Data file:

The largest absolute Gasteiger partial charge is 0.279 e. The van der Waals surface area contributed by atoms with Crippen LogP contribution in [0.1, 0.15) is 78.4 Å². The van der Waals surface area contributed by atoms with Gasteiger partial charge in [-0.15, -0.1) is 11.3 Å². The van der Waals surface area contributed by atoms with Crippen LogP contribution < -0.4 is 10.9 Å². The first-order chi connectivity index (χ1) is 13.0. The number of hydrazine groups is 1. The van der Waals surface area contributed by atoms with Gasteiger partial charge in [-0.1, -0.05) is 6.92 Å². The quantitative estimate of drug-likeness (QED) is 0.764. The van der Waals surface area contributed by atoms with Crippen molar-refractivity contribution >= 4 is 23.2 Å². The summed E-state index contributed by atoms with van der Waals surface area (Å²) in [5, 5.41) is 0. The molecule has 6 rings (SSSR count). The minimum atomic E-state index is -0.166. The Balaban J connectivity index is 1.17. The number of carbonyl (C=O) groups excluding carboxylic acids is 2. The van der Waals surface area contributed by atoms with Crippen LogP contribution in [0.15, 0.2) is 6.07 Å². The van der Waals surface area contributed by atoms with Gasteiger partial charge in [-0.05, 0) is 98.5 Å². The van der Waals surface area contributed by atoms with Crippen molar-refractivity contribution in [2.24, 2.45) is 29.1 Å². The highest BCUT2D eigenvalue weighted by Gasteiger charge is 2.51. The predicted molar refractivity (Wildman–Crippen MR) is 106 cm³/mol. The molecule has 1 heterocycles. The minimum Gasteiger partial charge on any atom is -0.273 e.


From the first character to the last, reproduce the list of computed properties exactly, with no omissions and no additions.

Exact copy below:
The largest absolute Gasteiger partial charge is 0.279 e. The van der Waals surface area contributed by atoms with Crippen LogP contribution in [0.1, 0.15) is 78.4 Å². The van der Waals surface area contributed by atoms with Gasteiger partial charge in [-0.15, -0.1) is 11.3 Å². The van der Waals surface area contributed by atoms with Crippen LogP contribution < -0.4 is 10.9 Å². The first-order chi connectivity index (χ1) is 13.0. The number of hydrazine groups is 1. The van der Waals surface area contributed by atoms with Gasteiger partial charge in [-0.1, -0.05) is 6.92 Å². The quantitative estimate of drug-likeness (QED) is 0.764. The van der Waals surface area contributed by atoms with Crippen molar-refractivity contribution >= 4 is 23.2 Å². The summed E-state index contributed by atoms with van der Waals surface area (Å²) in [5, 5.41) is 0. The molecule has 6 rings (SSSR count). The minimum atomic E-state index is -0.166. The Balaban J connectivity index is 1.17. The number of carbonyl (C=O) groups excluding carboxylic acids is 2. The van der Waals surface area contributed by atoms with Crippen LogP contribution in [0.15, 0.2) is 6.07 Å². The van der Waals surface area contributed by atoms with Gasteiger partial charge in [-0.05, 0) is 98.5 Å². The van der Waals surface area contributed by atoms with Crippen molar-refractivity contribution in [2.24, 2.45) is 29.1 Å². The highest BCUT2D eigenvalue weighted by Gasteiger charge is 2.51. The predicted molar refractivity (Wildman–Crippen MR) is 106 cm³/mol. The molecule has 1 heterocycles. The minimum Gasteiger partial charge on any atom is -0.273 e.